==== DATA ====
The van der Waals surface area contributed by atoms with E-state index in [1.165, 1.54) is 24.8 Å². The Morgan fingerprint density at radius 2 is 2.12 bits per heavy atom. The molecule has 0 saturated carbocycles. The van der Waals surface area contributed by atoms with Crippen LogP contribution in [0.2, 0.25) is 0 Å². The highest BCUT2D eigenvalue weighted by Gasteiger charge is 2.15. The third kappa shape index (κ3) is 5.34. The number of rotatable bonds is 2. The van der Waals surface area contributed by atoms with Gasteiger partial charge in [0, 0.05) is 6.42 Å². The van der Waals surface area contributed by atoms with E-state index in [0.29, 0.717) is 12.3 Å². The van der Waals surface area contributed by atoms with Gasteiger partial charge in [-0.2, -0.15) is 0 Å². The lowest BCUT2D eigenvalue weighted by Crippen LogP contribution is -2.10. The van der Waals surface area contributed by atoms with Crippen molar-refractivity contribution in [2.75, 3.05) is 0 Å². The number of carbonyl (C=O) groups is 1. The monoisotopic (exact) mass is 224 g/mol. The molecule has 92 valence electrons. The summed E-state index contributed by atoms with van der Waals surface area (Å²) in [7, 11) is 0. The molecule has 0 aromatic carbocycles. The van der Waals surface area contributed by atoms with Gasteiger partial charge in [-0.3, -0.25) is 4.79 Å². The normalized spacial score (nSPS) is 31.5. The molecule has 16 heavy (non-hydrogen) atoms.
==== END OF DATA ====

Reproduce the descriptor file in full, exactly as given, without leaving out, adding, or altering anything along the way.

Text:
The van der Waals surface area contributed by atoms with E-state index in [1.165, 1.54) is 24.8 Å². The Morgan fingerprint density at radius 2 is 2.12 bits per heavy atom. The molecule has 0 saturated carbocycles. The van der Waals surface area contributed by atoms with Crippen LogP contribution in [0.2, 0.25) is 0 Å². The highest BCUT2D eigenvalue weighted by Gasteiger charge is 2.15. The third kappa shape index (κ3) is 5.34. The number of rotatable bonds is 2. The van der Waals surface area contributed by atoms with Gasteiger partial charge in [0, 0.05) is 6.42 Å². The van der Waals surface area contributed by atoms with E-state index in [0.29, 0.717) is 12.3 Å². The van der Waals surface area contributed by atoms with Gasteiger partial charge in [-0.2, -0.15) is 0 Å². The lowest BCUT2D eigenvalue weighted by Crippen LogP contribution is -2.10. The van der Waals surface area contributed by atoms with Crippen molar-refractivity contribution in [2.75, 3.05) is 0 Å². The number of carbonyl (C=O) groups is 1. The monoisotopic (exact) mass is 224 g/mol. The molecule has 92 valence electrons. The summed E-state index contributed by atoms with van der Waals surface area (Å²) in [7, 11) is 0. The molecule has 0 aromatic carbocycles. The van der Waals surface area contributed by atoms with Gasteiger partial charge in [-0.3, -0.25) is 4.79 Å². The normalized spacial score (nSPS) is 31.5. The molecule has 16 heavy (non-hydrogen) atoms.